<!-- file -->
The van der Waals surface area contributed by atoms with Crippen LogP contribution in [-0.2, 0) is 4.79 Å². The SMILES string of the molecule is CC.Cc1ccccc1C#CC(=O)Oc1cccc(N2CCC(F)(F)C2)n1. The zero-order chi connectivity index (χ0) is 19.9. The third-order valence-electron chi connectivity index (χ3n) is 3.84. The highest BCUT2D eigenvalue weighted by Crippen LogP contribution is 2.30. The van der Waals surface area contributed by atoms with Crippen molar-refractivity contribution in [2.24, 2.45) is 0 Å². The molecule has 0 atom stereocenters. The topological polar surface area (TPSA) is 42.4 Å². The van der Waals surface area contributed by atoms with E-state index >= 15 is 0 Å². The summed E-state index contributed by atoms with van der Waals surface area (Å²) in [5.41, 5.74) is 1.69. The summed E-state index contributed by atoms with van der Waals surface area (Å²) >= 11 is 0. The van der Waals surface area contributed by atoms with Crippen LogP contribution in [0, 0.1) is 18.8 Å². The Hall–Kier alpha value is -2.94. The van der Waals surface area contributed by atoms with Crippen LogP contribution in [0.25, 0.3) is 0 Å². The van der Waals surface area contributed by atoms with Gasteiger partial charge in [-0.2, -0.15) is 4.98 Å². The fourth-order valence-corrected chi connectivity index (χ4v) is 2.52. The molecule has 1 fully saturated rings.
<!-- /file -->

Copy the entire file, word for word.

The van der Waals surface area contributed by atoms with Crippen LogP contribution in [-0.2, 0) is 4.79 Å². The SMILES string of the molecule is CC.Cc1ccccc1C#CC(=O)Oc1cccc(N2CCC(F)(F)C2)n1. The zero-order chi connectivity index (χ0) is 19.9. The third-order valence-electron chi connectivity index (χ3n) is 3.84. The highest BCUT2D eigenvalue weighted by Crippen LogP contribution is 2.30. The van der Waals surface area contributed by atoms with Crippen molar-refractivity contribution in [2.24, 2.45) is 0 Å². The molecule has 0 atom stereocenters. The topological polar surface area (TPSA) is 42.4 Å². The van der Waals surface area contributed by atoms with E-state index >= 15 is 0 Å². The summed E-state index contributed by atoms with van der Waals surface area (Å²) in [5.41, 5.74) is 1.69. The summed E-state index contributed by atoms with van der Waals surface area (Å²) >= 11 is 0. The van der Waals surface area contributed by atoms with Crippen LogP contribution in [0, 0.1) is 18.8 Å². The Hall–Kier alpha value is -2.94. The van der Waals surface area contributed by atoms with Crippen LogP contribution in [0.25, 0.3) is 0 Å². The van der Waals surface area contributed by atoms with Gasteiger partial charge in [-0.2, -0.15) is 4.98 Å². The fourth-order valence-corrected chi connectivity index (χ4v) is 2.52. The molecule has 1 fully saturated rings.